I am definitely continuing with this blog, so please do subscribe, comment, email etc etc…I really enjoy writing it and the interactions it has led to have been truly wonderful. Clearly the focus on BC, Yukon and Alaska will shift (but will still be very present – I’ll be back, he says in best Arnie voice) but I shall scribble away about all sorts, including trying to get published and all points between here and somewhere funny, stimulating, communicative, connective.

Ted xox


  1. Dear Ted
    I’m so sorry to hear about the sad circumstances of your sudden return to England. Your analogy of your mother life as a ‘river’ is very poignant,
    Alzheimers disease is devastating for sufferer and family alike.

    For what its worth my own belief is that although your mothers river flows but fails to touch the banks or connect to past memories; in time a different river will emerge where she can be free, and earthly pain is left behind – and so a new life will flow again for your brave Mum.

    Kindest best wishes.


  2. I’d just logged in because I was finally going to get around to adding a comment (to your previous, midsummer, entry) and I am sorry to hear that your trip is cut short and the reasons for that. A difficult time for you and your family, but you will be okay.

    I have had great enjoyment from reading these blog entries. Never having been to the parts of the world you’re describing, it is great to be taken there in a way that is both vivid, emotional and philosophical. Such a contrast to the redbricks and urban trains which make up my current life. Midsummer was nevertheless celebrated here in Levenshulme with a wasteland walk, a good sunbath and a meal comprising of food ripenend in the sun. We were blessed with hot, bright light all day.

    Hope you’ll be blessed with some of it too when you’re back, as it certainly helps to soothe the edges.

    My mind is boggling at “sculpted hoodoos”…

    F x


    1. Great to hear you’ve caught up with the blog, Fiona, and solstice in Levenshulme sounds fab! Some photos of those “sculpted hoodoos” going up on the flickr site soon…
      Ted x


  3. Ted, I’ve so enjoyed reading about your encounters and looked forward to seeing you in person in sunny downtown Ashcroft. Last night I phoned the Josephsons and heard that you were returning to England on the morrow. In reading your blog, I hear your voice and enlarge my vision. I’m sorry that the face to face was not possible. I’ll savour your comments on memory and celebrate what I’ve got left.


  4. Hiya. As Steve highlighted, that’s a very special line: “emotional truth is more important than factual recording”, from this blog. Puts so much into perspective.

    I’ve enjoyed reading your posts, and am reading your book too, so the combination has given me a rich insight into learning and understanding that the paths we are on have much brevity, and that making most of connections (be it people, places or moments) is crucial to be porous to.

    Looking forward to seeing you soon.

    Love you. xxx



  5. Ted, I checked out Royden’s site and plan to make an appointment to visit his studio next time I am travelling through on the way to or from Prince George. Safe trip home and I look forward to following your progress.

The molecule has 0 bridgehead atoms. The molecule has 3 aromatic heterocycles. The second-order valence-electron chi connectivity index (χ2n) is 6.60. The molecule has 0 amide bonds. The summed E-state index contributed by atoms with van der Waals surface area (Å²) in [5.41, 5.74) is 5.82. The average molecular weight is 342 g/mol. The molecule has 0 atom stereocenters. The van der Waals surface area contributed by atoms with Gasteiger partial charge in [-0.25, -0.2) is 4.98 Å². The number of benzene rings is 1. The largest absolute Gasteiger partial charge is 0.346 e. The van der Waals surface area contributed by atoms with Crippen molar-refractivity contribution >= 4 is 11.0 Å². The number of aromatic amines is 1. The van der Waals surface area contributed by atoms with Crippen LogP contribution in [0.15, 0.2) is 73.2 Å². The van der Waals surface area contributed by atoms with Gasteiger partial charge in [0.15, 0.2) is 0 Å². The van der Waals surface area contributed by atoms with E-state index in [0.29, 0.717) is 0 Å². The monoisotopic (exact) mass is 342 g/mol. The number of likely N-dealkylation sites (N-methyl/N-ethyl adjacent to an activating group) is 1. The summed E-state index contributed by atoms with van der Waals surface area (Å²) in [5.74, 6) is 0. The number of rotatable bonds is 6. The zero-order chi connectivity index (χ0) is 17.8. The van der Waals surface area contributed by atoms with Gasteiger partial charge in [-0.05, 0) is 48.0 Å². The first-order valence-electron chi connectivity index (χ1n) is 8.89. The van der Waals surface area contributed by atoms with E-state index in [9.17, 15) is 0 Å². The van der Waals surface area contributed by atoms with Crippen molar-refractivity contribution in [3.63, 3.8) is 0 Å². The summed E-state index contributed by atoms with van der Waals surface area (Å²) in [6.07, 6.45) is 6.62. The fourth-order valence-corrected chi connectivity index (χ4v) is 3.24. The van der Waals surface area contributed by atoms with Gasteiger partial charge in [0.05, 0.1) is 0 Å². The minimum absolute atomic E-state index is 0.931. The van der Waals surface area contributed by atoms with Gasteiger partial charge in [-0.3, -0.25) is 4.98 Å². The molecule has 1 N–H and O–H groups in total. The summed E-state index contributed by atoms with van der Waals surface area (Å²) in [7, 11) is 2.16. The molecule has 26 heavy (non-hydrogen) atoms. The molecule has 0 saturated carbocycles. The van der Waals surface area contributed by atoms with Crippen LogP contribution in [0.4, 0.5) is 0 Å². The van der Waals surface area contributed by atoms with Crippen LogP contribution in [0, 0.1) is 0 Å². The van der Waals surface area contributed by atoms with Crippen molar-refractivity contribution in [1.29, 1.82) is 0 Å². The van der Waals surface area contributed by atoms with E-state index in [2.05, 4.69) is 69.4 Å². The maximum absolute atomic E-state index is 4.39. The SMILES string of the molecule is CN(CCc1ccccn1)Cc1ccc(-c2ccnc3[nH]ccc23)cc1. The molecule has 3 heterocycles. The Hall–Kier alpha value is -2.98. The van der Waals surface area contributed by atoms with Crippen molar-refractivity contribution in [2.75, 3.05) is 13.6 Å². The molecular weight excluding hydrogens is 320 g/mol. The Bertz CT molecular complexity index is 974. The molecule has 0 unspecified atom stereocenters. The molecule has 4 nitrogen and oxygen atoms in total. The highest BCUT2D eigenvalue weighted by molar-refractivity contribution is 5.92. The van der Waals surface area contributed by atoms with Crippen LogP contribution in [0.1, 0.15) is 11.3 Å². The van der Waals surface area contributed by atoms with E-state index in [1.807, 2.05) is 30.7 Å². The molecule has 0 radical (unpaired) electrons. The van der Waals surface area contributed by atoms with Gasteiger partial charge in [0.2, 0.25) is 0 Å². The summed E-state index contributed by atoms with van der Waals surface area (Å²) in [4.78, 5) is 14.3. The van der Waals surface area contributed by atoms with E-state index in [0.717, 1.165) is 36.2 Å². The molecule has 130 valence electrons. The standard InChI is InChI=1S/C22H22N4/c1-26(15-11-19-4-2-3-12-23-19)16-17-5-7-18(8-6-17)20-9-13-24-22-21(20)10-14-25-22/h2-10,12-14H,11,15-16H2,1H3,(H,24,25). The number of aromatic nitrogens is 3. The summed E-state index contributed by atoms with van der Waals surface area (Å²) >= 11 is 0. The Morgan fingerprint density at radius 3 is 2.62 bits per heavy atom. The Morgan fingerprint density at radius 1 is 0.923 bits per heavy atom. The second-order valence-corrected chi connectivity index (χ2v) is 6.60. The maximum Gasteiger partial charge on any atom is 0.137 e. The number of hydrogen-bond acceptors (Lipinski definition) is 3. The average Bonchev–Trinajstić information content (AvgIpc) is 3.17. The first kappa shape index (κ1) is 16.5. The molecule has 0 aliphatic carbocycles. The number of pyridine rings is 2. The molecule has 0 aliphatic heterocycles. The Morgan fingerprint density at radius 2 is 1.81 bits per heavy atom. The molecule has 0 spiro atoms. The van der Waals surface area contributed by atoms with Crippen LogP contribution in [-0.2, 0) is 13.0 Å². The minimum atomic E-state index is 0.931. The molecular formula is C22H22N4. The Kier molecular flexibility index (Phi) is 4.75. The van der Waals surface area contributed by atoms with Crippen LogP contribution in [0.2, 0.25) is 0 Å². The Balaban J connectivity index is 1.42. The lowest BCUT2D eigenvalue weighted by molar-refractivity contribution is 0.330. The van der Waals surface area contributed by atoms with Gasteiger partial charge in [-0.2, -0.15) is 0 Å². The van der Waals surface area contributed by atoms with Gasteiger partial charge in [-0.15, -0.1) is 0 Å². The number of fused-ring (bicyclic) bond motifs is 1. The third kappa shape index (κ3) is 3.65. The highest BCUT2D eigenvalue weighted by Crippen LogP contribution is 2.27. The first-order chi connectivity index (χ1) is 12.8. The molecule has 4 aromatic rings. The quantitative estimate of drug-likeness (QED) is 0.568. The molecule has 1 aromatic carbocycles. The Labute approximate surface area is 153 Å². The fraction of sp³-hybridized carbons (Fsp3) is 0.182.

1. That’s so good, Kari…you won’t be disappointed, seeing those paintings in real life and real time beat the on-line images. Royden also has an exhibition in Castlegar, from around the end of July through most of August.
      Thank you for the radar watch over my flight home too…it worked!


  6. Thinking of you Ted; a”hard rain”‘s on its way,let this warm and giving energy from your loving living ones fulfill you when you need it


  7. Have so enjoyed reading all your wonderful descriptive prose, and very sorry to hear your trip is being cut short. There is never a right time for losing a mum…so very sorry to hear you have to return home in sad circumstances. x


    1. I’ll still be blogging, I hope…and, yes, sometimes a person is ‘lost’ to their loved ones even if they are still physically alive…I guess that is the essence of Alzheimers. Thanks, Alison,


  8. There’s some classic lines in this blog Ted – ’emotional truth is more importantant than factual recording’ is a thought provoking blockbuster! Really sorry about your Mum! I’ve often thought that words are too banal for the emotional complexities of losing a loved one, but in your case that probably isn’t true! Have a safe journey.


    1. Thanks, Steve… journey accomplished, and I will be attempting to write a little about my mother. I know that I won’t get close enough to reflecting on the emotional complexities, but I know that every single reader brings their own knowledge and feeling and experience. I guess that’s how poetry sometimes works for us.


  9. Dearest Ted

    I am sorry you won’t make it back this time to see us in San Francisco but you will always be welcome when you can. We have enjoyed your blog tremendously when we have quiet moments on our own journey. I usually keep my own journal while traveling but your blog has inspired me to make a more conscious effort to keep it up. Memories are fleeting and even at the end of a single day they dart away from me (like the mosquitoes I keep trying to slap) just out of my grasp. I hope to share some more of our moments with you down the road.

    Our love and thoughts are with you, your mother and family.



    1. Thank you for these words, Carole. I will make it to SF one day. Ironically, seated next to me on the 9+ hour flight home were 2 folks from SF who kept telling me how great it is!
      Really enjoying the emails from you and Pat on the Italy and Hungary experience.